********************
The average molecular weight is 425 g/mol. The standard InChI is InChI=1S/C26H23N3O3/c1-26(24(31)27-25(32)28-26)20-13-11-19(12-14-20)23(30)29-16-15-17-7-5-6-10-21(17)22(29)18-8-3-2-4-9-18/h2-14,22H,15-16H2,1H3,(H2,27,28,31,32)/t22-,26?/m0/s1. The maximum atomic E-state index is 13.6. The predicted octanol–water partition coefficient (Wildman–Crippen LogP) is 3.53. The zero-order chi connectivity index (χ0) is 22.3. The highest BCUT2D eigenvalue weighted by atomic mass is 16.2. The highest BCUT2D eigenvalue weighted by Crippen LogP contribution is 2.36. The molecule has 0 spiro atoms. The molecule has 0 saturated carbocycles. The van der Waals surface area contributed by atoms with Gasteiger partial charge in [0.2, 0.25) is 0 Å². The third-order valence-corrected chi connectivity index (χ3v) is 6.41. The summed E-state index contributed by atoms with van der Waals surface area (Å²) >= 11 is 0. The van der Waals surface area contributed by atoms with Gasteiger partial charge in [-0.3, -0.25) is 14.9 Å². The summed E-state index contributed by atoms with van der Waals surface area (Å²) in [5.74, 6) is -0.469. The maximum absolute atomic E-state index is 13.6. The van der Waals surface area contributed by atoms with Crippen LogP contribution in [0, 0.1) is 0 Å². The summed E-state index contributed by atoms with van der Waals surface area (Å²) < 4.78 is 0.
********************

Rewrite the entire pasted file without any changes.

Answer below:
The average molecular weight is 425 g/mol. The standard InChI is InChI=1S/C26H23N3O3/c1-26(24(31)27-25(32)28-26)20-13-11-19(12-14-20)23(30)29-16-15-17-7-5-6-10-21(17)22(29)18-8-3-2-4-9-18/h2-14,22H,15-16H2,1H3,(H2,27,28,31,32)/t22-,26?/m0/s1. The maximum atomic E-state index is 13.6. The predicted octanol–water partition coefficient (Wildman–Crippen LogP) is 3.53. The zero-order chi connectivity index (χ0) is 22.3. The highest BCUT2D eigenvalue weighted by atomic mass is 16.2. The highest BCUT2D eigenvalue weighted by Crippen LogP contribution is 2.36. The molecule has 0 spiro atoms. The molecule has 0 saturated carbocycles. The van der Waals surface area contributed by atoms with Gasteiger partial charge in [0.2, 0.25) is 0 Å². The third-order valence-corrected chi connectivity index (χ3v) is 6.41. The summed E-state index contributed by atoms with van der Waals surface area (Å²) >= 11 is 0. The van der Waals surface area contributed by atoms with Gasteiger partial charge in [-0.3, -0.25) is 14.9 Å². The summed E-state index contributed by atoms with van der Waals surface area (Å²) in [5.74, 6) is -0.469. The maximum absolute atomic E-state index is 13.6. The van der Waals surface area contributed by atoms with Crippen LogP contribution in [0, 0.1) is 0 Å². The summed E-state index contributed by atoms with van der Waals surface area (Å²) < 4.78 is 0.